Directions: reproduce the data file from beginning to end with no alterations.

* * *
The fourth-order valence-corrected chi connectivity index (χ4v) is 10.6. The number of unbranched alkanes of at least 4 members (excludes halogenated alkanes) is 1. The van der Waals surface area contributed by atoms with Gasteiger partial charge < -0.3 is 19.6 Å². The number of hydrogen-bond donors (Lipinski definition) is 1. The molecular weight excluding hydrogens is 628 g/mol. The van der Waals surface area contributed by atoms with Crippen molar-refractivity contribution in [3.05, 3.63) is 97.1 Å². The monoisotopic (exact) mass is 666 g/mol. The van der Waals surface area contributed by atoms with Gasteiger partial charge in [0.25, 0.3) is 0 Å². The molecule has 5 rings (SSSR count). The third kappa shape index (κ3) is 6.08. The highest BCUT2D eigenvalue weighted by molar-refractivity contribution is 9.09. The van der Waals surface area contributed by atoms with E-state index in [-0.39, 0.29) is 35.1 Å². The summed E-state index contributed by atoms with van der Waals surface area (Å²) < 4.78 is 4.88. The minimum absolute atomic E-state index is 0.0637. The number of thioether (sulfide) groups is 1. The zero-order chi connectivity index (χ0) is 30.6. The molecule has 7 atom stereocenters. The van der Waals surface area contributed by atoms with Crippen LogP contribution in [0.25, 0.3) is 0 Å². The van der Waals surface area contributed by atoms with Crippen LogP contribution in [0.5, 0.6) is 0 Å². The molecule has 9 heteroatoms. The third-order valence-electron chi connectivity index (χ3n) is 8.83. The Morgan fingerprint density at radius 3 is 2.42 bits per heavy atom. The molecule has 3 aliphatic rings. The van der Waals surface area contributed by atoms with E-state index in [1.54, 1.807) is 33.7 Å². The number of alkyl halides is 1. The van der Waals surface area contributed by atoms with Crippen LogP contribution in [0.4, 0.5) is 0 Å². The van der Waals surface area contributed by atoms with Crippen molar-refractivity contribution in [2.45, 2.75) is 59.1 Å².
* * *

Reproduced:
The fourth-order valence-corrected chi connectivity index (χ4v) is 10.6. The number of unbranched alkanes of at least 4 members (excludes halogenated alkanes) is 1. The van der Waals surface area contributed by atoms with Gasteiger partial charge < -0.3 is 19.6 Å². The number of hydrogen-bond donors (Lipinski definition) is 1. The molecular weight excluding hydrogens is 628 g/mol. The van der Waals surface area contributed by atoms with Crippen molar-refractivity contribution in [3.05, 3.63) is 97.1 Å². The monoisotopic (exact) mass is 666 g/mol. The van der Waals surface area contributed by atoms with Gasteiger partial charge in [0.25, 0.3) is 0 Å². The molecule has 5 rings (SSSR count). The third kappa shape index (κ3) is 6.08. The highest BCUT2D eigenvalue weighted by molar-refractivity contribution is 9.09. The van der Waals surface area contributed by atoms with E-state index in [-0.39, 0.29) is 35.1 Å². The summed E-state index contributed by atoms with van der Waals surface area (Å²) < 4.78 is 4.88. The minimum absolute atomic E-state index is 0.0637. The number of thioether (sulfide) groups is 1. The zero-order chi connectivity index (χ0) is 30.6. The molecule has 7 atom stereocenters. The van der Waals surface area contributed by atoms with Crippen LogP contribution in [0.25, 0.3) is 0 Å². The van der Waals surface area contributed by atoms with Crippen LogP contribution in [0.5, 0.6) is 0 Å². The molecule has 9 heteroatoms. The third-order valence-electron chi connectivity index (χ3n) is 8.83. The Morgan fingerprint density at radius 3 is 2.42 bits per heavy atom. The molecule has 3 aliphatic rings. The van der Waals surface area contributed by atoms with E-state index in [1.54, 1.807) is 33.7 Å². The number of alkyl halides is 1. The van der Waals surface area contributed by atoms with Crippen LogP contribution in [0.4, 0.5) is 0 Å². The van der Waals surface area contributed by atoms with Crippen molar-refractivity contribution in [2.45, 2.75) is 59.1 Å².